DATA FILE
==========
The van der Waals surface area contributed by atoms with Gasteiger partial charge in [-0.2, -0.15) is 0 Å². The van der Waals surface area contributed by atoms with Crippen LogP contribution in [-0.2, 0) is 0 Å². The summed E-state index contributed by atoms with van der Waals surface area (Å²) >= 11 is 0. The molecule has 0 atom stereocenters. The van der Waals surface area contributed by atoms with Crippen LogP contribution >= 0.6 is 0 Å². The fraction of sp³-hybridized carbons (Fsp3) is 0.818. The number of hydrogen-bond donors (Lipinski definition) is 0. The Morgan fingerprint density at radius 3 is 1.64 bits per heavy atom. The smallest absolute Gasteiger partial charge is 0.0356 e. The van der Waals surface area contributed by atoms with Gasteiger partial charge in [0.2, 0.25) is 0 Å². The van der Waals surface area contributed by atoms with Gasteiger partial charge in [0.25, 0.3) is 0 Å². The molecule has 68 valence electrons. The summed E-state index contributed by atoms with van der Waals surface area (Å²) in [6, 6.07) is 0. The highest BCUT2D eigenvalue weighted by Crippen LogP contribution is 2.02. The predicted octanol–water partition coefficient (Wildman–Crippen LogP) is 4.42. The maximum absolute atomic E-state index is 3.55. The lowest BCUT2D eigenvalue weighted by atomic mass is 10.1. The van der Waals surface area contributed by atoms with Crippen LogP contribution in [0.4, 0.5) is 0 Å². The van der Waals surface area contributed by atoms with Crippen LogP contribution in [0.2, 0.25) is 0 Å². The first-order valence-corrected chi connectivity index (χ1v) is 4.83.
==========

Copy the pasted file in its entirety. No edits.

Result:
The van der Waals surface area contributed by atoms with Gasteiger partial charge in [-0.2, -0.15) is 0 Å². The van der Waals surface area contributed by atoms with Crippen LogP contribution in [-0.2, 0) is 0 Å². The summed E-state index contributed by atoms with van der Waals surface area (Å²) >= 11 is 0. The molecule has 0 atom stereocenters. The van der Waals surface area contributed by atoms with Crippen LogP contribution >= 0.6 is 0 Å². The fraction of sp³-hybridized carbons (Fsp3) is 0.818. The number of hydrogen-bond donors (Lipinski definition) is 0. The Morgan fingerprint density at radius 3 is 1.64 bits per heavy atom. The smallest absolute Gasteiger partial charge is 0.0356 e. The van der Waals surface area contributed by atoms with Gasteiger partial charge in [0.2, 0.25) is 0 Å². The van der Waals surface area contributed by atoms with Gasteiger partial charge in [0.25, 0.3) is 0 Å². The molecule has 68 valence electrons. The summed E-state index contributed by atoms with van der Waals surface area (Å²) in [6, 6.07) is 0. The highest BCUT2D eigenvalue weighted by Crippen LogP contribution is 2.02. The predicted octanol–water partition coefficient (Wildman–Crippen LogP) is 4.42. The maximum absolute atomic E-state index is 3.55. The lowest BCUT2D eigenvalue weighted by atomic mass is 10.1. The van der Waals surface area contributed by atoms with Crippen LogP contribution in [0.4, 0.5) is 0 Å². The van der Waals surface area contributed by atoms with Crippen LogP contribution in [0.2, 0.25) is 0 Å². The first-order valence-corrected chi connectivity index (χ1v) is 4.83.